What is the Great Pacific Garbage Patch?
You may have heard of the Great Pacific Garbage Patch but what is it, how did it start, and can we do anything about it?
The Great Pacific Garbage Patch is the name for a collection of marine debris that accumulated over time due to converging ocean currents called gyres. Gyres are unique forms of ocean currents because they are large systems that move in a swirling motion, leaving marine debris caught in their path to move and be trapped in the calmer, more stable middle of the gyre. Two segments of the Great Pacific Garbage Patch exist in the Pacific Ocean: the Western Garbage patch, which is closer to Japan, and the Eastern Garbage Patch, which is closer to southern California and Mexico.
Almost entirely comprised of microplastics – small pieces of plastic that measure less than five millimeters long – and discarded fishing gear floating at the water’s surface, the Great Pacific Garbage Patch formed due to the buoyant and durable nature of these materials, which allows them to float for years in the ocean without breaking down. Larger and heavier pieces of debris sink, and it is likely there is even more garbage below either of the two patches. In fact, scientists recently found that about 70% of all marine debris eventually sinks to the ocean floor.
Where does all the debris that comprises the Great Pacific Garbage Patch come from? An estimated 54 percent of debris swirling in the Patch originates from land in North America and Asia, while another 20 percent likely comes from boats, large cargo ships, cruise ships, and offshore oil rigs that either lose or intentionally discard debris into the ocean. Once there, debris will float along with currents until it ends up trapped between gyres for an uncertain amount of time.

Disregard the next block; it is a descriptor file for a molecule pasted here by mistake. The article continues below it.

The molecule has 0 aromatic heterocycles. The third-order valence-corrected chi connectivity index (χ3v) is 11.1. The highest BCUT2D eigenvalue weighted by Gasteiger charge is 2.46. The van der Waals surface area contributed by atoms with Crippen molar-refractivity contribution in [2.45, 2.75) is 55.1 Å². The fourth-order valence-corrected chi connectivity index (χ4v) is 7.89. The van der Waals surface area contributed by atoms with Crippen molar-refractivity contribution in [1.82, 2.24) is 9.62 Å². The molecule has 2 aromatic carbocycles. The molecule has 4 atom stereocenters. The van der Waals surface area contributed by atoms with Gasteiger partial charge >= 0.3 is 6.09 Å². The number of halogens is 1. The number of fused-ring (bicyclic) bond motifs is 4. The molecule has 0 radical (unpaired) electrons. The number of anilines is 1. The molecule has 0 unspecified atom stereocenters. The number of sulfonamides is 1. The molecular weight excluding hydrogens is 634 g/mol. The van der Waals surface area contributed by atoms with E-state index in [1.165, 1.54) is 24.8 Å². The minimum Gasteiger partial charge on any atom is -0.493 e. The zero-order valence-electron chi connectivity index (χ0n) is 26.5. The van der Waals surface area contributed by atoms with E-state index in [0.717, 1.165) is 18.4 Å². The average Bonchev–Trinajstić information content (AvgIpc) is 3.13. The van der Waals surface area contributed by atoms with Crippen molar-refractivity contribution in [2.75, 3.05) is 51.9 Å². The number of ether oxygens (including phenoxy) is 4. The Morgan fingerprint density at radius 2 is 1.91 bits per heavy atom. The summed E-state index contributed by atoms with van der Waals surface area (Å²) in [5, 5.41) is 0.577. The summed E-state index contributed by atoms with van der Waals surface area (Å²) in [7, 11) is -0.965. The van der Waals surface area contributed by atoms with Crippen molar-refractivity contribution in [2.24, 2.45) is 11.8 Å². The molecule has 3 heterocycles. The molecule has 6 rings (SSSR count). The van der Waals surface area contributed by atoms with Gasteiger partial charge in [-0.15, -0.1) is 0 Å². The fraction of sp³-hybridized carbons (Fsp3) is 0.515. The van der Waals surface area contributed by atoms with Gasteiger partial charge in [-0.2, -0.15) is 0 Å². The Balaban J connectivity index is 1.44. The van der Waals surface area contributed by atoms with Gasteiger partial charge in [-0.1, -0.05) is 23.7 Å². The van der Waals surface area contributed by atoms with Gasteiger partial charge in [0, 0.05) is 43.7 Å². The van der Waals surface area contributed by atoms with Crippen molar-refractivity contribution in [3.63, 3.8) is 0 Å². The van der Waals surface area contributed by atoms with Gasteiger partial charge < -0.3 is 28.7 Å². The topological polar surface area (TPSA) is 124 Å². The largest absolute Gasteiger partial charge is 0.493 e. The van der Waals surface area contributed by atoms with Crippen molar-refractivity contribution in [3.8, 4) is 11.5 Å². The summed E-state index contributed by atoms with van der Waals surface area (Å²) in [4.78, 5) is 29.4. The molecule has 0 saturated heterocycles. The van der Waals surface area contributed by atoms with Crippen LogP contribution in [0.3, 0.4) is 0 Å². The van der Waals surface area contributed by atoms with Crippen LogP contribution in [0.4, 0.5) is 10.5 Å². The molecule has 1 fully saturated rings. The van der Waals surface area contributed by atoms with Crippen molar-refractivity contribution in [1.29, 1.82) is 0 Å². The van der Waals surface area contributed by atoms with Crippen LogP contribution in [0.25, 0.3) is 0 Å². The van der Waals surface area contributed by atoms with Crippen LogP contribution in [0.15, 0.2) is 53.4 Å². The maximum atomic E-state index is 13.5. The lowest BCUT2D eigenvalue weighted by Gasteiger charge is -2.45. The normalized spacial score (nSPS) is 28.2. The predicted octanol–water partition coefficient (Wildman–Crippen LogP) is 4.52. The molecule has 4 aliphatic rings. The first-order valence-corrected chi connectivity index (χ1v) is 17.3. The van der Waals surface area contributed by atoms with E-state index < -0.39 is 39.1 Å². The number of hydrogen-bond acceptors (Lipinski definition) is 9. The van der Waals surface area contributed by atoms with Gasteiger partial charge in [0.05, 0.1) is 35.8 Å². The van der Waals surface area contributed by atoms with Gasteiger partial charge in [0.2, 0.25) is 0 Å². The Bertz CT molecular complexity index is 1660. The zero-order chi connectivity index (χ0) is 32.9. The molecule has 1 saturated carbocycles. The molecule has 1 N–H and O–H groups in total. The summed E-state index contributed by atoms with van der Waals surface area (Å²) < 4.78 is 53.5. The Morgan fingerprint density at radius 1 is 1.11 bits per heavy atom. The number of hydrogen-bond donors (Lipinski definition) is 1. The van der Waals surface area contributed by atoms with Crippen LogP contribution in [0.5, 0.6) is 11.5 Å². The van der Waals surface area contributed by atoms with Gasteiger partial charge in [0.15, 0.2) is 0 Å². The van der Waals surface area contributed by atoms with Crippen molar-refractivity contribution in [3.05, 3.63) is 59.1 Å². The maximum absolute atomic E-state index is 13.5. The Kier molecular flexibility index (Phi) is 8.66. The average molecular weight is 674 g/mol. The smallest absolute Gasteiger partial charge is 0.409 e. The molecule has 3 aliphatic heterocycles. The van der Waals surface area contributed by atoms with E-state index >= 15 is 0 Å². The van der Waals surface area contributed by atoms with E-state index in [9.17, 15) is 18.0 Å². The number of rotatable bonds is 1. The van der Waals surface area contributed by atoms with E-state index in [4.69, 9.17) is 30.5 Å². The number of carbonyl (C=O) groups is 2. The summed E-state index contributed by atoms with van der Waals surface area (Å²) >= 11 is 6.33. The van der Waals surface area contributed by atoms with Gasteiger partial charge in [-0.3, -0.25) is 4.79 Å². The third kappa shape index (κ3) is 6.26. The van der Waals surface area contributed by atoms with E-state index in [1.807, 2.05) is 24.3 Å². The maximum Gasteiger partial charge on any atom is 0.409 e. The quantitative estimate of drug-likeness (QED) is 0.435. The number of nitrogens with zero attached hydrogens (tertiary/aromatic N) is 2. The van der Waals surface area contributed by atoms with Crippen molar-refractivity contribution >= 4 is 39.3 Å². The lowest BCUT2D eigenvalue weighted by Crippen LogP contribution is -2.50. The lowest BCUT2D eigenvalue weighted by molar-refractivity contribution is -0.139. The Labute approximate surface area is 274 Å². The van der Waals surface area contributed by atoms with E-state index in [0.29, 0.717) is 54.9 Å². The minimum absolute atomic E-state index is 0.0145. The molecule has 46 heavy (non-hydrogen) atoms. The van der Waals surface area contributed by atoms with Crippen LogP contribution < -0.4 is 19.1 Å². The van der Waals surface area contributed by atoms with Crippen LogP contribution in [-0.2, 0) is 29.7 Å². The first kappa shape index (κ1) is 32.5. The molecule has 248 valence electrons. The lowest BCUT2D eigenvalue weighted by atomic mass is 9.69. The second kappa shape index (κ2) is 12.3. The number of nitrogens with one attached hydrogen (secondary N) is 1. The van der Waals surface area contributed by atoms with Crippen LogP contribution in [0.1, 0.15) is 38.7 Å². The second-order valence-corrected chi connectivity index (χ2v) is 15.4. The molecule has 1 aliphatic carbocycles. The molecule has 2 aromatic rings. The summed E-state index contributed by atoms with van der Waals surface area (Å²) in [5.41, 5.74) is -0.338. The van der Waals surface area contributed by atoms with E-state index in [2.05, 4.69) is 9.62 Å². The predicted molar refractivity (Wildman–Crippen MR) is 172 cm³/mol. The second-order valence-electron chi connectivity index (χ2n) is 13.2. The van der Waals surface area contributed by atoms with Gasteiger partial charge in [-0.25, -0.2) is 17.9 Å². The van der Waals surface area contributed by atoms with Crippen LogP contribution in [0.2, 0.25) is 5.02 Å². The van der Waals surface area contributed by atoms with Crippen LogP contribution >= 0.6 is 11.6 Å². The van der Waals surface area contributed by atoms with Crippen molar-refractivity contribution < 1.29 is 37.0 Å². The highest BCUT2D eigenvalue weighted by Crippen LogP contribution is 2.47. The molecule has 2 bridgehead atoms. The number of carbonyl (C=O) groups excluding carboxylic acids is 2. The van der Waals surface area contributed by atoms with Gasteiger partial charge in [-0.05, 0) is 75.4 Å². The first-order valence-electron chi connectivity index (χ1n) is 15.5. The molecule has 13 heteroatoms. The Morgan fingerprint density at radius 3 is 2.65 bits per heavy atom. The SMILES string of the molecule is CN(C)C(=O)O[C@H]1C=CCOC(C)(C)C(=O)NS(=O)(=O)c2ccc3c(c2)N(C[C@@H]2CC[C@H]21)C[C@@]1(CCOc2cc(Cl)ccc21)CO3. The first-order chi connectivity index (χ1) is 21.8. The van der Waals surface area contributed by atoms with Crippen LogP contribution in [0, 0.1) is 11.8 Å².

Marine debris isn’t just unsightly, it is harmful to the plants and animals that call the ocean home. From entanglement of large, migratory animals like whales to being mistaken for food by sea turtles, fish, and sea birds, marine debris causes physical (and at times lethal) harm to marine animals.
Microplastics and other debris can also harm plankton and algae by blocking the sunlight they need to be able to undergo photosynthesis and produce energy for themselves, which causes harm throughout the marine food web. Surprisingly, marine debris can also serve as a vehicle for species to travel to far-off habitats and settle in new ecosystems, meaning marine debris can promote the spread of invasive species throughout the ocean.
Prevention of marine debris entering the marine environment is the best strategy to prevent the growth of the Great Pacific Garbage Patch, which you can do at home by reducing your own dependence on single-use plastics in your daily life, helping with trash cleanups in your community, or upcycling items you already have on hand. We can also encourage our elected officials to support policies focused on preventing marine debris pollution and fund work that aims to remove marine debris from the ocean.